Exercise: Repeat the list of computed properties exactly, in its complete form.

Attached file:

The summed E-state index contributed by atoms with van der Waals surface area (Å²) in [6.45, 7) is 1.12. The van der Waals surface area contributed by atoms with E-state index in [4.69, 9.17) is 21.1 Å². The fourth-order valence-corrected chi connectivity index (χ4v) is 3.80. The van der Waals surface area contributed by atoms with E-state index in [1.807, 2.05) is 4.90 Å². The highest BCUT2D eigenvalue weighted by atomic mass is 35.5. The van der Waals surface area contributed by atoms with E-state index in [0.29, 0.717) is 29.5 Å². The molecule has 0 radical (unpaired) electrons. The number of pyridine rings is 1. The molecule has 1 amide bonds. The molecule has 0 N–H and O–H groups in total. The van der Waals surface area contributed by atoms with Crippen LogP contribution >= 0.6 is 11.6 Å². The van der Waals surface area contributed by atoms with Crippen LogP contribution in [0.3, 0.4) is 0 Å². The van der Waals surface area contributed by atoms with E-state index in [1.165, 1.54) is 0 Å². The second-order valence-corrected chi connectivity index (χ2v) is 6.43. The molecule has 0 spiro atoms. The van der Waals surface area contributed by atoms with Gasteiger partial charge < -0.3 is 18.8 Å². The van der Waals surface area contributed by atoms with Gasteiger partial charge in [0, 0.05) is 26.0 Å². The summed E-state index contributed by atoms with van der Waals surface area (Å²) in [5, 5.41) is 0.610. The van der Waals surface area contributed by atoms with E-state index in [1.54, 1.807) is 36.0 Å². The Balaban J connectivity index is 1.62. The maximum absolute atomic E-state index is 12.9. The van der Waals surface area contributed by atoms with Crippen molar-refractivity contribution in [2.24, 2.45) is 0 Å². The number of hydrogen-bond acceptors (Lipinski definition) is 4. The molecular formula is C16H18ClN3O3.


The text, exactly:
The summed E-state index contributed by atoms with van der Waals surface area (Å²) in [6.45, 7) is 1.12. The van der Waals surface area contributed by atoms with E-state index in [4.69, 9.17) is 21.1 Å². The fourth-order valence-corrected chi connectivity index (χ4v) is 3.80. The van der Waals surface area contributed by atoms with E-state index in [1.807, 2.05) is 4.90 Å². The highest BCUT2D eigenvalue weighted by atomic mass is 35.5. The van der Waals surface area contributed by atoms with E-state index in [0.29, 0.717) is 29.5 Å². The molecule has 0 radical (unpaired) electrons. The number of pyridine rings is 1. The molecule has 1 amide bonds. The molecule has 0 N–H and O–H groups in total. The van der Waals surface area contributed by atoms with Crippen LogP contribution >= 0.6 is 11.6 Å². The van der Waals surface area contributed by atoms with Crippen LogP contribution in [0.3, 0.4) is 0 Å². The van der Waals surface area contributed by atoms with E-state index in [1.165, 1.54) is 0 Å². The second-order valence-corrected chi connectivity index (χ2v) is 6.43. The molecule has 0 spiro atoms. The van der Waals surface area contributed by atoms with Gasteiger partial charge < -0.3 is 18.8 Å². The van der Waals surface area contributed by atoms with Gasteiger partial charge in [0, 0.05) is 26.0 Å². The summed E-state index contributed by atoms with van der Waals surface area (Å²) in [5, 5.41) is 0.610. The van der Waals surface area contributed by atoms with E-state index in [1.54, 1.807) is 36.0 Å². The Balaban J connectivity index is 1.62. The maximum absolute atomic E-state index is 12.9. The van der Waals surface area contributed by atoms with Crippen molar-refractivity contribution in [2.24, 2.45) is 0 Å². The number of hydrogen-bond acceptors (Lipinski definition) is 4. The molecular formula is C16H18ClN3O3.